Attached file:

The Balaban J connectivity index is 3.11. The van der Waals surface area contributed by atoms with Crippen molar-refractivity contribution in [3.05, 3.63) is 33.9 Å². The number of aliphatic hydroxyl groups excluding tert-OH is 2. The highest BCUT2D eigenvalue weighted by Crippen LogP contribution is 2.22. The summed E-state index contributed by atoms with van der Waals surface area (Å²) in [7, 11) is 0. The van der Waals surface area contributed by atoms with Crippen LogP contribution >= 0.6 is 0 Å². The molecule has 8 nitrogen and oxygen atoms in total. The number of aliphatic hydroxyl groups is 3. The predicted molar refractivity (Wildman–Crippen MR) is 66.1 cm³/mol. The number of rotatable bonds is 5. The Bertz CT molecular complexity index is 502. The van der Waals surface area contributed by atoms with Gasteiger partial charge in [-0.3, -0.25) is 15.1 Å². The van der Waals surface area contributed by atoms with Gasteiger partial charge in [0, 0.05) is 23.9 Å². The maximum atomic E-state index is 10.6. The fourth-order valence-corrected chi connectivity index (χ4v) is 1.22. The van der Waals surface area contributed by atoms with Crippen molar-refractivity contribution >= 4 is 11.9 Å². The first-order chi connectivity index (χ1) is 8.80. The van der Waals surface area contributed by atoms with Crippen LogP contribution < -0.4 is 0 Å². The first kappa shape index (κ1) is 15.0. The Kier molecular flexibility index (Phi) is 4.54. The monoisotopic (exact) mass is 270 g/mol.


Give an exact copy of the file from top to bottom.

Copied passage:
The Balaban J connectivity index is 3.11. The van der Waals surface area contributed by atoms with Crippen molar-refractivity contribution in [3.05, 3.63) is 33.9 Å². The number of aliphatic hydroxyl groups excluding tert-OH is 2. The highest BCUT2D eigenvalue weighted by Crippen LogP contribution is 2.22. The summed E-state index contributed by atoms with van der Waals surface area (Å²) in [7, 11) is 0. The van der Waals surface area contributed by atoms with Crippen LogP contribution >= 0.6 is 0 Å². The molecule has 8 nitrogen and oxygen atoms in total. The number of aliphatic hydroxyl groups is 3. The predicted molar refractivity (Wildman–Crippen MR) is 66.1 cm³/mol. The number of rotatable bonds is 5. The Bertz CT molecular complexity index is 502. The van der Waals surface area contributed by atoms with Gasteiger partial charge in [-0.3, -0.25) is 15.1 Å². The van der Waals surface area contributed by atoms with Gasteiger partial charge in [0, 0.05) is 23.9 Å². The maximum atomic E-state index is 10.6. The fourth-order valence-corrected chi connectivity index (χ4v) is 1.22. The van der Waals surface area contributed by atoms with Crippen molar-refractivity contribution >= 4 is 11.9 Å². The first-order chi connectivity index (χ1) is 8.80. The van der Waals surface area contributed by atoms with Crippen LogP contribution < -0.4 is 0 Å². The first kappa shape index (κ1) is 15.0. The Kier molecular flexibility index (Phi) is 4.54. The monoisotopic (exact) mass is 270 g/mol.